years in a very wretched style, but in 1874 was induced to take up his abode in more comfortable quarters. His ‘experimental gardens,’ as he called them, were almost opposite the present Pentonville Prison, and were known as the ‘Frenchman's Island,’ about which he used to wander in the night-time with a pistol, to frighten off unwelcome visitors. He was exceedingly abstemious in diet, living chiefly upon peas, which he carried in his pocket. The reason he always adduced for this self-denying existence was that he wished to leave as much as possible for charitable uses. The sincerity of this declaration was proved on his death, at Duke Street, Douglas, on 28 Oct. 1875, when it was found that all his property, including about 10,000l., in addition to the value of the estates already named, was left in trust for philanthropic purposes in the Isle of Man. This disposition was accompanied by some curious provisions. He was buried on 2 Nov. at St. George's, Douglas. A posthumous bust of him was executed by Mr. E. E. Geflowski.
[Manchester Guardian, 30 Oct. 1875; Holyoake's History of Co-operation, London, 1875, i. 220, 349, ii. 401–5; private information.]
BAVAND, WILLIAM (fl. 1559), having been educated at Oxford, became a student in the Middle Temple, and published in 1559 ‘A work touching the good ordering of a Common Weale in 9 Books,’ a translation from Ferrarius Montanus. The book is dedicated to Queen Elizabeth. Scattered up and down the work are several verse-translations of passages from classical poets. Jasper Heywood, in his translation of Seneca's ‘Thyestes’ (1560), mentions Bavand in these words:—
There Bavande bides that turned his toil
A common wealth to frame,
And greater grace in English gives
To worthy authors name.
[Tanner's Bibliotheca Britannico-Hibernica; Wood's Athenæ (ed. Bliss), i. 310.]
BAVANT, JOHN, D.D. (fl. 1552–1586), catholic divine, was a native of Cheshire, and received his education at Oxford, where he graduated M.A. in 1552. He was one of the original fellows of St. John's College, and the first Greek reader there. During his residence at Oxford he was tutor to the two noted writers, Edmund Campion and Gregory Martin. Leaving this country on the change of religion in 1558–9, he pursued his theological studies at Rheims and Rome, and was created D.D. In 1581 he was sent from Rheims to England, and he laboured on the mission for a considerable time, but was at last apprehended and kept a prisoner in Wisbech Castle, where it is supposed he died. He was alive on 13 June 1586, when Dr. Gray of Wisbech addressed to Secretary Walsyngham a petition praying for his release.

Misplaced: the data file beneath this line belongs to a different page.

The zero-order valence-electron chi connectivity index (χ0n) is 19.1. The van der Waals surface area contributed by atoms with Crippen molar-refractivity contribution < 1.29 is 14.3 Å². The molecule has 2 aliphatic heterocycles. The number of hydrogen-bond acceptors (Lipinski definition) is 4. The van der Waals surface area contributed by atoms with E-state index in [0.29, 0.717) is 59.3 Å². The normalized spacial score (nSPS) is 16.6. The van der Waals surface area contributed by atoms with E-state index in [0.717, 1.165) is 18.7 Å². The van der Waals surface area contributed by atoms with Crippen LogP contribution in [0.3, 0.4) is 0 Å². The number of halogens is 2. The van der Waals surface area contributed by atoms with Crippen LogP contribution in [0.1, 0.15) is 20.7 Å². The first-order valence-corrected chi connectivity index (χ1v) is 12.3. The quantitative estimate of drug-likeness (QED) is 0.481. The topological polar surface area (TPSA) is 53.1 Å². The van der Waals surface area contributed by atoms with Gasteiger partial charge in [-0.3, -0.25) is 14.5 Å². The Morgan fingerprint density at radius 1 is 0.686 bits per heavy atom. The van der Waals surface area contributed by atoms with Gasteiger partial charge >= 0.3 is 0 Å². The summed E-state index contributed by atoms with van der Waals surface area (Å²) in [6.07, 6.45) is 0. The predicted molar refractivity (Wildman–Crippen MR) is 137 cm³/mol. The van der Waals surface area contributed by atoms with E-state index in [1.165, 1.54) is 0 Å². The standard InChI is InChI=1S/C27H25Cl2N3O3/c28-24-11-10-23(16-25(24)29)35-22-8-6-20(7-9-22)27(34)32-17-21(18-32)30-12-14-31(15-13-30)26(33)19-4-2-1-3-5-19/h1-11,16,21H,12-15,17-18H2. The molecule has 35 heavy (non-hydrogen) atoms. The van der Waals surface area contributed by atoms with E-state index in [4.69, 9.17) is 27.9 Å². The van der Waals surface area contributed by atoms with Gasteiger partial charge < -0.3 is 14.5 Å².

[First and Second Douay Diaries; Wood's Fasti Oxon. (ed. Bliss), i. 35; Dodd's Church Hist. ii. 59; State Papers, Dom. Elizabeth, cxc. art. 30.]
BAWDWEN, WILLIAM (1563–1632), jesuit. [See Baldwin.]
BAWDWEN, WILLIAM (1762–1816), antiquary, the son of William Bawdwen, of Stone Gap, Craven, Yorkshire, was born 9 March 1762. He was educated at Manchester school, and subsequently took holy orders. He is described on the title-pages of his books as B.A., but his name does not occur in the lists of Oxford or Cambridge graduates. He is said to have been at one time curate of Wakefield (Lupton's Wakefield Worthies, p. 9); he afterwards became curate of Frickly-cum-Clayton and vicar of Hooton Pagnel, benefices near Doncaster, which he held till his death. He married, 30 Dec. 1793, Ann, daughter of William Shackleton, of Wakefield, and died at Hooton Pagnel 14 Sept. 1816, leaving twelve children. The estate of Stone Gap, which had been in his family for two hundred years, was sold by Bawdwen soon after he succeeded to it.
Bawdwen, who devoted all his leisure to antiquarian research, began a translation of the Domesday Book from the edition published by the Record Commission in 1783. He intended to complete it in ten volumes, but two only appeared before his death. The first volume was published in 1809 at Doncaster with a dedication to Lord Fitzwilliam, under the title of ‘Dom Boc; a translation of the Record called Domesday, so far as relates to the county of York, including Amounderness, Lonsdale, and Furness in Lancashire, and such parts of Westmoreland, Cumberland, as are contained in the Survey; also the counties of Derby, Nottingham, Rutland, and Lincoln, with an introduction, glossary, and indexes.’ The second volume appeared in 1812, and dealt with the counties of Hertford, Middlesex, Buckingham, Oxford, and Gloucester. Bawdwen also contributed a translation of the Domesday survey of Dorsetshire to the fourth volume of Hutchinson's ‘History of Dorsetshire.’
[Manchester School Register, ed. Finch Smith, published by Chetham Society, i. 212; Gent. Mag. lxxxvi. pt. 2, p. 286; Hunter's Hist. of Deanery of Doncaster, 1828, ii. 146.]